When you are planning on sailing into the sunset, or paddling, when is the right time to start that adventure you’ve always dreamed of? Should one keep one’s nose to the grindstone until there’s a big pile of ‘freedom chips’, or should we fulfill our dreams and worry about picking up the pieces when we get back? It is often said that there are only three types of people in the world:
Those that make things happen.
Those that watch things happen.
Those that don’t know what’s happening.
I would assume that we all would want to deny being a member of the third class, although I have known some card-carrying members. It’s often hard to judge for ourselves how much of our lives are spent in the middle, while only dreaming of the ‘some day’ when we will move to the top of the triad. Robert Burns wrote:
O would some Power, the gift to give us
To see ourselves as others see us!
It would from many a blunder free us,
And, foolish notion.
Even that isn’t foolproof. An outside perspective may be helpful, but it may also be wrong. I’ve known several times when the common wisdom was totally lacking in wisdom. Some of the richest and most rewarding periods in our lives have been when we broke with convention and ignored those wagging their heads as they watched. It is all the more damning when those head-waggers are church leaders, community elders, family members and others who profess greater knowledge and divine guidance in knowing what is best for us. They are the saboteurs. My wife and I once entered a weight-loss program in which they highlighted the causes for people failing to meet their goals. The greatest cause was the Saboteurs. Whether knowingly or unwittingly, they were people, often close to us, who feign support while subtlely raising doubts and undermining us. To make your dreams come true, you will often find yourself standing alone. As my wife told our granddaughter, “Don’t be afraid to be different. When you know you’re right, stand your ground.” Meeting personal goals and fulfilling dreams takes courage, real courage. Mark Twain wrote:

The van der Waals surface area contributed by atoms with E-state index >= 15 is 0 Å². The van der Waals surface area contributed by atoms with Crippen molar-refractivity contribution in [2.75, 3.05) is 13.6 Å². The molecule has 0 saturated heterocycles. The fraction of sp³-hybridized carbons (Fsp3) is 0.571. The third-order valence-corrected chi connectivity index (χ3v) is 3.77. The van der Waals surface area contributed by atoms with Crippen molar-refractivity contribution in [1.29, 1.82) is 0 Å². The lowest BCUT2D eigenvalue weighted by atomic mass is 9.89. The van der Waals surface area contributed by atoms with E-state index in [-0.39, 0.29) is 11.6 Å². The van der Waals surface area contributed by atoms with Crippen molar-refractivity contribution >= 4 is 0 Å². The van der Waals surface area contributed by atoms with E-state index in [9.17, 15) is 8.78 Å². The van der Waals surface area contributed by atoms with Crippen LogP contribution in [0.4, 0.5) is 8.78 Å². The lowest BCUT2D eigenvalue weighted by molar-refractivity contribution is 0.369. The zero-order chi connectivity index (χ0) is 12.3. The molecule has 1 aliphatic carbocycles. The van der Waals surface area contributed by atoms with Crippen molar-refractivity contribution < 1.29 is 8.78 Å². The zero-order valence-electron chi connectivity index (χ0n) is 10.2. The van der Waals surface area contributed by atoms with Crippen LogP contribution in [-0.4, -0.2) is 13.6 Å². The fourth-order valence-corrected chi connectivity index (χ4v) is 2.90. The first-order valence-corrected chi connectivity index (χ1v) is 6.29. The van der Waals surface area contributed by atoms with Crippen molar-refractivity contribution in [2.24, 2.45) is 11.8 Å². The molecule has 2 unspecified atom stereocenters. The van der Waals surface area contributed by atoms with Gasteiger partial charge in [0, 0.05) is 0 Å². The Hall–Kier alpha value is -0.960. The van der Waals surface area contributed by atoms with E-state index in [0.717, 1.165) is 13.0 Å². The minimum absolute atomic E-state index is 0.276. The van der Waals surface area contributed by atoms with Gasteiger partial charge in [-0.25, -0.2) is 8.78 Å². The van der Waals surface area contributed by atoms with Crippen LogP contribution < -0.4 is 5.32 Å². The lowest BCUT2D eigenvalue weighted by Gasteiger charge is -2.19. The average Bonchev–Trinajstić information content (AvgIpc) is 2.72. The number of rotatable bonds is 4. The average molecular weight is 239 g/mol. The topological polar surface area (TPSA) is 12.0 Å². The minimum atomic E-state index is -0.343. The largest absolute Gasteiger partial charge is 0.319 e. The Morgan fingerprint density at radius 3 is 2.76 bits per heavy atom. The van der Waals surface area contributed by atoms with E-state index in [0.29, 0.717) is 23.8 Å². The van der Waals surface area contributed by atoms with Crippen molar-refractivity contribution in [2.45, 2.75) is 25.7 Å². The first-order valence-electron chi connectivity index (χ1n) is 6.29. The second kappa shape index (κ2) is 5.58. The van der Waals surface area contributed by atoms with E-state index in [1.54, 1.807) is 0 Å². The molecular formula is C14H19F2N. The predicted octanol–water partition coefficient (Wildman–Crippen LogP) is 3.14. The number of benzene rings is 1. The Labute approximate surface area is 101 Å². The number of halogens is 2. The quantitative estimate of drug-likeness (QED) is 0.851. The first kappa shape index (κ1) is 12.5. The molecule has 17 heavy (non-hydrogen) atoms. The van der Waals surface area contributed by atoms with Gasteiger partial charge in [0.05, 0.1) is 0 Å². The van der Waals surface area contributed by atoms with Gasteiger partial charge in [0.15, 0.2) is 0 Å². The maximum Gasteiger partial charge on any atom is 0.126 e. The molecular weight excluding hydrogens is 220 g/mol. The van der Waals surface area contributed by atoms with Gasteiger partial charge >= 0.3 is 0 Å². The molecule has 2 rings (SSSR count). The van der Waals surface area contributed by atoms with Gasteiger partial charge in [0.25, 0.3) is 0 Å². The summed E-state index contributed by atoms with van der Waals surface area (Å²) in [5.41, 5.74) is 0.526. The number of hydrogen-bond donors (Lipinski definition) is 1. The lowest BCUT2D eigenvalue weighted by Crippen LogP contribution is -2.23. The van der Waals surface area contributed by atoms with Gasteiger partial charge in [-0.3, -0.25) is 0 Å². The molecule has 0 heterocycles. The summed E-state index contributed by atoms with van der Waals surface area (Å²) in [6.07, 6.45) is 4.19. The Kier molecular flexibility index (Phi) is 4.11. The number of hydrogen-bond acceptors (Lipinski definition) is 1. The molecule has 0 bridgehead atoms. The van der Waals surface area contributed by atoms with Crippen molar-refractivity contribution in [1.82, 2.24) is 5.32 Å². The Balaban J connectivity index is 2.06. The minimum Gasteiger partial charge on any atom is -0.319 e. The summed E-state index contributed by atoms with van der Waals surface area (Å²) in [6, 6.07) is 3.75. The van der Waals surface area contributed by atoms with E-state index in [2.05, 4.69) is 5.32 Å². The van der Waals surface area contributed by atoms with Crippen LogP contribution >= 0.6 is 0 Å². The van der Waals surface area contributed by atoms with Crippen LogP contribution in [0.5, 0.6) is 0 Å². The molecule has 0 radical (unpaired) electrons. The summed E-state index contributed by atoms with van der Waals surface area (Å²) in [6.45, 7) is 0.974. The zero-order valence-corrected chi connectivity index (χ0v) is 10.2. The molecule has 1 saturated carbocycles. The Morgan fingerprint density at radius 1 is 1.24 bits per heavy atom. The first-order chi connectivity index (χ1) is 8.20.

Twenty years from now you will be more disappointed by the things you didn't do than
by the things you did do. So throw off the bowlines. Sail away from the safe harbor.
Catch the tradewinds in your sails. Explore. Dream. Discover.
Some of the saddest words I’ve ever heard (perhaps when I was saying them) were, “When I retire, I’m going to…..” If you hear yourself uttering these words, you might as well forget about retiring and plan on working until they carry you out of your cubicle. Retirement plans are hollow. Retirement almost never meets your expectations or plans. If you don’t find a way now to fill the deepest voids of your soul, you never will. Retirement should be nothing more than a continuation of what you’re already doing. The problem with planning for tomorrow is that it is like the carrot in front of the donkey. No matter how fast you run, it will always be tomorrow. As Lin and Larry Pardey wrote: “Go small. Go cheap. Go now!” They have lived their lives doing what they love, and what gives their lives meaning, and figured it out as they went along. They are like gods to sailors around the world. Why? Because they are only .00001% of the population with the guts to actually live their dreams. When your joints and muscles are no longer fit to carry you where you want to go, do you want to measure your life by how much you own, by how many check stubs are in the ledger, or by the dreams you’ve fulfilled and the experiences you’ve had? The greatest question to ponder, and the only one worth pondering, is whether we own our lives, or our lives own us.